|My daughter, another tree lover, in front of a giant sequoia in Yosemite.
As I blogged a year ago, I love trees and have loved them since I was a kid. But from various diseases, and the introduction of invasive insects, many trees are in trouble including dogwoods. Not only that, but I heard with global warming, the maple trees we know in the northern parts of this country, may die off and only those in Canada will survive. But for how long even there?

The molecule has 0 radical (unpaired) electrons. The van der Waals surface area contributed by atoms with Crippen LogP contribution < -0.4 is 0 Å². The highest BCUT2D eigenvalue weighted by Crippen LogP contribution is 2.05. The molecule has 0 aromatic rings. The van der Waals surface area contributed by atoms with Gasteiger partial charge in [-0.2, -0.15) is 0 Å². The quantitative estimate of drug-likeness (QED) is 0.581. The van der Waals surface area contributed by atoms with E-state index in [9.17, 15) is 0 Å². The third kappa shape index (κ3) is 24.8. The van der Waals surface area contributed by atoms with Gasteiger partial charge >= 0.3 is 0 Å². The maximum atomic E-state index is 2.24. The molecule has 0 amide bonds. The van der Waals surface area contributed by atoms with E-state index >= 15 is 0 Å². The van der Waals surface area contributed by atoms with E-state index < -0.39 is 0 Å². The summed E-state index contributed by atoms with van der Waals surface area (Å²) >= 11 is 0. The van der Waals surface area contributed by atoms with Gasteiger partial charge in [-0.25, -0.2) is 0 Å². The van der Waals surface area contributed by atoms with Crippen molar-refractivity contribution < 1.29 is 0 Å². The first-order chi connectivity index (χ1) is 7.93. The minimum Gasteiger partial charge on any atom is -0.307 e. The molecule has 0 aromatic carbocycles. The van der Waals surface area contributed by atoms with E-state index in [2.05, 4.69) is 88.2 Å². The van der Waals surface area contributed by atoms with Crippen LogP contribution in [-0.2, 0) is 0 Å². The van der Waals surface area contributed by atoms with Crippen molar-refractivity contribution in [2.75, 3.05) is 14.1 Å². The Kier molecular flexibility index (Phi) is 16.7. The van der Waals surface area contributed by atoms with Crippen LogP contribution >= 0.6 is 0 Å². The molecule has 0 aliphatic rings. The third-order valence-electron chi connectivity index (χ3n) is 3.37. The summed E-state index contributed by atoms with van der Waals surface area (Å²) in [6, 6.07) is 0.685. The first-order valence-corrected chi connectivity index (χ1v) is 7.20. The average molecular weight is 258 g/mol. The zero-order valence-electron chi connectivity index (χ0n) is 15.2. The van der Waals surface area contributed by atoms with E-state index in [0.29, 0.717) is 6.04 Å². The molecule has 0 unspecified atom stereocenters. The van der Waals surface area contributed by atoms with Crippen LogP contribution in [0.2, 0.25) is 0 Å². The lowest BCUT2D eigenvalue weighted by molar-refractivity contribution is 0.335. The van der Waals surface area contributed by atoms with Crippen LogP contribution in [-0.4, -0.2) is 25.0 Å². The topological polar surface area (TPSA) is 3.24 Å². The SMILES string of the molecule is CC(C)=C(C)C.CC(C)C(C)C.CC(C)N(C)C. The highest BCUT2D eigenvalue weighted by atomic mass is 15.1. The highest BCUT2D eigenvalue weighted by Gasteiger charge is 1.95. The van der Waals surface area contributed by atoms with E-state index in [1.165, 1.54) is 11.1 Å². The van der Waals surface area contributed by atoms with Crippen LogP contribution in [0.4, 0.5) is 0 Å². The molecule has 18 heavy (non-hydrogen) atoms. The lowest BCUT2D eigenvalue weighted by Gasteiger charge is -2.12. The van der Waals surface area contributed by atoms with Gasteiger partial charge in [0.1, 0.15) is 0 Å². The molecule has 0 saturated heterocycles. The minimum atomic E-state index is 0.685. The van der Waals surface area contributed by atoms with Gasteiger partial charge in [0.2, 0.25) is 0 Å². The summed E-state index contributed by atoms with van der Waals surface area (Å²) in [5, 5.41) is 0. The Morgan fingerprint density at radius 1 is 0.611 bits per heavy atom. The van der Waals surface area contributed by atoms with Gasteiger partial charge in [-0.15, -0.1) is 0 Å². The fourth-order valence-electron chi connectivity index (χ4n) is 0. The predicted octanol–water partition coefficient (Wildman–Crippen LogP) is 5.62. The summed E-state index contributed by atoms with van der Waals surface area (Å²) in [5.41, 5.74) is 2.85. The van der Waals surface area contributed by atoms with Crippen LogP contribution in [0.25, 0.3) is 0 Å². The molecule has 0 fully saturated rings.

When I was a young girl, the American elm was one of America’s most dominant trees. It was a common tree in the United States. The elm was a fast growing tree that could reach 100 feet. It lined city streets, was found in parks, woods, and was a popular tree used for shade and as an ornamental tree. Its tall drooping crown growing above divided trunks gives it a distinctive, vase-like appearance. Although once wide spread, many trees have been destroyed by the Dutch elm disease, a fungal disease carried by the bark beetle. It feeds on diseased trees and then moves on and spreads the disease to other trees. Birds and mammals feed on fruit and buds and make their homes in holes hollowed out by woodpeckers. Some mammals chew on the bark and twigs of younger trees. At one time its wood was used for boxes, crates, furniture, baskets and paneling. Although, it’s not extinct, there are very few left anymore.